People need to be able to get a foot in the door so that they can build the experience to qualify them to compete for better paying jobs based on merit. One way to do this would be to put in place an advocate for Indigenous employment candidates. Mr. Speaker, I speak unanimous consent to conclude my statement. Mahsi.

---Unanimous consent granted

Affirmative Action Policy
Members' Statements

Page 5883

Michael Nadli Deh Cho

This person could work with Indigenous people seeking GNWT jobs, to help them prepare for their hiring process, to help them get their applications in, and to help connect departments with the right candidate.

Mr. Speaker, the Canadian Charter of Rights and Freedoms provides for the creation of policies designed to provide an even playing field for disadvantaged groups. I understand that the concerns about the legitimacy of the GNWT's Affirmative Action Policy for certain groups may be at the root of why this policy has remained untouched for 30-plus years. If this is the case, I would like the Minister to explain precisely what the concern is. I would like also for him to consider creating a stand-alone Affirmative Action Policy for Indigenous people so that they do not get left behind by a policy that is outdated for unrelated reasons. Mahsi, Mr. Speaker.

Affirmative Action Policy
Members' Statements

Page 5883

The Speaker Jackson Lafferty

Masi. Members' statements. Member for Nunakput.

Tuktoyaktuk Shoreline Erosion Mitigation Project
Members' Statements

Page 5883

Herbert Nakimayak Nunakput

Thank you, Mr. Speaker. Climate change has affected many countries around this world. Our NWT communities are seeing the effects on the land and in our coastlines. There are global commitments being made to help mitigate and deal with climate change. However, Tuktoyaktuk residents are facing those challenges today, Mr. Speaker. Homes, community infrastructure, and the cemetery are at immediate risk, with several metres of shoreline disappearing completely each year.

In this 18th Assembly, the Minister of Municipal and Community Affairs made the announcement that the Government of Canada provided $800,000 to fund adaptation initiatives to deal with the eroding shoreline in Tuktoyaktuk. This funding announcement was good news for the community, which is bearing some of the worst effects of climate change. Specifically, the homes most at risk were to be moved inland, away from the storm surges that are becoming increasingly common and destructive. CBC reported last week that work has been under way to prepare to move homes further inland but that the foundations may not be ready, which could result in damage to the homes. Many social media videos were posted stressing the need for attention and action to help protect the homes.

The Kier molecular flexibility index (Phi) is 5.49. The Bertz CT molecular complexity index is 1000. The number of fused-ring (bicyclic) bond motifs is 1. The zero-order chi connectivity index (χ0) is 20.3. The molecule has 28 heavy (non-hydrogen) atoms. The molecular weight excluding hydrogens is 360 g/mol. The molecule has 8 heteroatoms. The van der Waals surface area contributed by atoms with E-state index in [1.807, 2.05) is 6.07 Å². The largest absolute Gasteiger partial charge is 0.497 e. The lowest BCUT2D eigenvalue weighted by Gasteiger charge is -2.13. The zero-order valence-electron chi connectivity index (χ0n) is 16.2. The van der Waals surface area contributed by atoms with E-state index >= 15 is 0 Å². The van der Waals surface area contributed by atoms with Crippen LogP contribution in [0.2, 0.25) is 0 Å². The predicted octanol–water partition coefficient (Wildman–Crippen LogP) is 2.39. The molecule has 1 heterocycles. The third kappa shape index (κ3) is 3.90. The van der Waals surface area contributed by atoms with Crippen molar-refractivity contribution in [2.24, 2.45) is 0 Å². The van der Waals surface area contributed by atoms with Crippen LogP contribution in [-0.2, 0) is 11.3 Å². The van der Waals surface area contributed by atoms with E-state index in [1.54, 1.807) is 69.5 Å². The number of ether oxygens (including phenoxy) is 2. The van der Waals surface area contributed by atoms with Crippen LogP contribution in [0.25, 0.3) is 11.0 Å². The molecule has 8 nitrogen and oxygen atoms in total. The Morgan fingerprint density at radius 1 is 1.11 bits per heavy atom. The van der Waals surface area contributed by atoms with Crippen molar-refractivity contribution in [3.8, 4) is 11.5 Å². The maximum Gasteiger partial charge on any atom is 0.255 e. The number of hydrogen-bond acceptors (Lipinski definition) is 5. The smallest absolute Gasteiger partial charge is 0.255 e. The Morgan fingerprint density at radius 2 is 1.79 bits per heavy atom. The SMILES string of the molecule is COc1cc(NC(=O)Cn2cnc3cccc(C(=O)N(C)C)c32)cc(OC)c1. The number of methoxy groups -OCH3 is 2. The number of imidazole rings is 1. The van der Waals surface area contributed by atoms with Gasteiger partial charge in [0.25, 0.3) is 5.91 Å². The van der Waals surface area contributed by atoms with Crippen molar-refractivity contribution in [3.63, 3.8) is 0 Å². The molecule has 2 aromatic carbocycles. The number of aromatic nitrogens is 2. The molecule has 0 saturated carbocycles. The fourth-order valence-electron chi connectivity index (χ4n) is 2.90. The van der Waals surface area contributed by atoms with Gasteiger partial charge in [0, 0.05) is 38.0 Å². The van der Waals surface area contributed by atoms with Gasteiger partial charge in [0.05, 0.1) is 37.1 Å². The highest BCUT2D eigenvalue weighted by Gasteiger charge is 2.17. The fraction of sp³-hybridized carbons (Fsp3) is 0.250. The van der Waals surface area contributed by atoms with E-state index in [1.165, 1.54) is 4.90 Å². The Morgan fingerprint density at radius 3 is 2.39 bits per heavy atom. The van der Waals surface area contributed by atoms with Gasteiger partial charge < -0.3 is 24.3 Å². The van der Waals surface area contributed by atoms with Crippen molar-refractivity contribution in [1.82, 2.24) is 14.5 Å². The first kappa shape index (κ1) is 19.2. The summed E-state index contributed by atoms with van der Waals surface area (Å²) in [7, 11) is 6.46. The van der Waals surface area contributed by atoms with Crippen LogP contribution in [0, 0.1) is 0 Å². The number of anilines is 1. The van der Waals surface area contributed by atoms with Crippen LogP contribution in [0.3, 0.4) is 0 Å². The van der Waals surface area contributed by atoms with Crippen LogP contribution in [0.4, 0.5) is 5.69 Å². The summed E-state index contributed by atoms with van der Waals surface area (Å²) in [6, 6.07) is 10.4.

Mr. Speaker, the homeowners are stuck: move the homes inland and risk shifting foundations damaging the home, or stay where they are and risk the ocean carving out the land underneath their homes. My constituents do not want to lose their homes, but neither should they bear the expense of repairs to any damage caused during this ongoing project.

Mr. Speaker, homeowners are now taking matters into their own hands and building makeshift storm barriers, trying to keep the shoreline underneath their homes intact. According to the story on CBC, there does not appear to be any funding to protect these homes until the foundations inland are ready for them. I have spoken to the hamlet, and they are concerned that the funding process has too much red tape to get this project and homes move sooner. The homeowners want to be assured their homes will be moved safely to a stable and safe location. Mr. Speaker, the Government of the Northwest Territories must step in and encourage our federal counterparts to work more closely with both the Hamlet of Tuktoyaktuk and with Municipal and Community Affairs and also the Northwest Territories Housing Corporation.

I know the community has been working hard with both the federal and territorial governments to address this challenge. We must continue to support their efforts to mitigate this important issue. Thank you, Mr. Speaker.

Tuktoyaktuk Shoreline Erosion Mitigation Project
Members' Statements

Page 5883

The Speaker Jackson Lafferty

Masi. Members' statements. Member for Tu Nedhe-Wiilideh.

Housing Issues in the Northwest Territories
Members' Statements

Page 5884